16th Sunday year B. A Gospel Reflection from Fr.Brian Gleeson CP, Melbourne – Australia

15 Jul

Each week, Frs Brian Gleeson CP and Kevin Walsh post their Homilies on this shared Blog. To read previous Homilies just follow the link, and you will be there!




There are at least three kinds of hunger. There is a hunger for bread, for the food and drink that satisfy physical hunger and nourish physical health and life. There is emotional hunger, a hunger for acceptance and welcome, affirmation and affection from others. And there is spiritual hunger. This, for Christians, is a craving for Christ and his company. As a famous song puts it, this hunger is a longing ‘to see him more clearly, love him more dearly, and follow him more nearly, day by day‘ (St Richard of Chichester).

Mother Teresa of Calcutta has spoken well of these three kinds of hunger:

Your poverty is greater than ours … the spiritual poverty of the West is much greater than the physical poverty of the East. In the West, there are millions of people who suffer loneliness and emptiness, who feel unloved and unwanted. They are not the hungry in the physical sense; what is missing is a relationship with God and with each other.

In the gospel today we meet people who are experiencing the three kinds of hunger. Their greatest hunger is for the company of Jesus, for the enlightenment and truth of the words which he speaks, and for the warmth and comfort of his understanding, kindness and compassion. They are also feeling the pangs of physical hunger and hoping he can relieve those too.

Looking for a little rest and recreation Jesus sails with his friends for the eastern shore of the lake. But seeing where the boat is heading, the crowds hurry along the shore and are already waiting for them at the other side. You can imagine what you and I might have thought and even said about this. Jesus too might easily have felt annoyed and resentful. He might easily have moaned and groaned: ‘Why won’t they leave us alone for a while? Why won’t they let us have a bit of time to ourselves? Why won’t they give us just a little peace and quiet? Why won’t they stay away?  Why won’t they?

But Jesus thinks no such thoughts. He thinks only of them, of their need for him, and of the love and assistance he can provide as their Good Shepherd. Sensing their longing to be with him, and seeing so many sick and troubled persons among them, his heart overflows with compassion. And so he goes from one little group to the other – talking to them, listening to them, comforting them, and healing their physically and mentally sick ones. In this way the longing they have felt to be with him, and their need for acceptance and welcome, affirmation and affection, are quite satisfied.

All this has much to say to us as the disciples of Jesus today in the world. We must face, first of all, the physical hunger of millions of our fellow human beings. Can we any longer feel easy about so much conspicuous consumption and so much waste in our Western world when so many lack the basic necessities of life and are actually starving? What will Jesus say to us on Judgment Day? Will it be: ‘I was hungry, and you gave me food? I was thirsty and you gave me drink‘ (Mt 25:35-36)? Or will it be: ‘I was hungry and you never gave me any food, I was thirsty and you never gave me anything to drink‘ (Mt 25:42-43)?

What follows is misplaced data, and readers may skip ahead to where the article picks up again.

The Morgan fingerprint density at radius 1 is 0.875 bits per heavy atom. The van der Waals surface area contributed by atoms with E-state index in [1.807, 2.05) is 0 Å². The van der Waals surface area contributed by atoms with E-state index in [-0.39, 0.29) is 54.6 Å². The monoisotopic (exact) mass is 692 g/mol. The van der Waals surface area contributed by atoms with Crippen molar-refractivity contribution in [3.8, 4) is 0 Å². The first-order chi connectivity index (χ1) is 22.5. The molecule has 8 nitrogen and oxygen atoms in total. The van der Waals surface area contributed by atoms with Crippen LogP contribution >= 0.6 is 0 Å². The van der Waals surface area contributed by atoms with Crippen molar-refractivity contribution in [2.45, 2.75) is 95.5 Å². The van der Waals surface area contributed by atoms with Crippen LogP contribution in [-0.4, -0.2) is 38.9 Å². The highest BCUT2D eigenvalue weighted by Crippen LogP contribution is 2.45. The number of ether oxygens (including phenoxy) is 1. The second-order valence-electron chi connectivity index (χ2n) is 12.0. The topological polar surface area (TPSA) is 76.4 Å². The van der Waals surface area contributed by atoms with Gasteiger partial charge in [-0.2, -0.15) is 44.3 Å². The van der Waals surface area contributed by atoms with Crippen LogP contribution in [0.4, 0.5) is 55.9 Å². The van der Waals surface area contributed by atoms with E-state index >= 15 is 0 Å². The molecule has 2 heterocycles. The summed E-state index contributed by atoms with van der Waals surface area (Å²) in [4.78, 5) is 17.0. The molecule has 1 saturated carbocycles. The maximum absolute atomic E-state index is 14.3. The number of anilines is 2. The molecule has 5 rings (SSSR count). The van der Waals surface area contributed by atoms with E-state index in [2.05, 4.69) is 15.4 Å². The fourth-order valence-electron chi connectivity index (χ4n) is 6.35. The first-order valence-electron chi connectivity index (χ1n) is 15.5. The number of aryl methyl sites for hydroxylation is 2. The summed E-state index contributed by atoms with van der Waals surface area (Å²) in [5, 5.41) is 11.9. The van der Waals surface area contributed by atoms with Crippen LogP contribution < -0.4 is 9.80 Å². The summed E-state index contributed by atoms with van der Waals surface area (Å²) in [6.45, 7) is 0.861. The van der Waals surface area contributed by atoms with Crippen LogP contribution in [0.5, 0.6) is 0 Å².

In the second place, there are all around us so many deprived and lonely people who are craving for even a little bit of affirmation, acceptance, and affection. The widespread problems of so many runaway and homeless children, of drug addiction, of domestic violence, of suicide, are but symptoms of deep unsatisfied longings to be loved and to love. Can you and I be a little more sensitive, a little more responsive, a little more active and caring towards so many lost and lonely persons? And will we let Christ say to us: ‘I was a stranger and you made me welcome, lacking clothes and you clothed me, sick and you visited me, in prison and you came to see me (Mt 25:36-37)’?

Jesus has clearly identified himself with people in physical, emotional and spiritual need. To meet them is to meet him. ‘In truth I tell you,’ he says, ‘in so far as you did this to one of the least of these brothers and sisters of mine, you did it to me‘ (Mt 25:40-41) and ‘in so far as you neglected to do this to one of the least of these, you neglected to do it to me‘ (Mt 25:45).

It’s the same Jesus whom we meet today in our celebration of the Eucharist, as the Jesus who took pity on the crowd of hungry people on the shore of the lake. He will shortly be nourishing our friendship with him in the signs of bread and wine, in order to empower us to become more and more like him. And at the end of Mass he will be sending us back into the world as a source of nourishment to others, by reaching out to them with our words and actions of acceptance and welcome, affirmation and affection. Fed, then, by our holy communion with him, may we do more than ever before to satisfy the physical, emotional and spiritual hungers of all those needy persons out there, whom God has put on our paths to nourish them with signs of God’s love!


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Posted by on July 15, 2015 in Uncategorized


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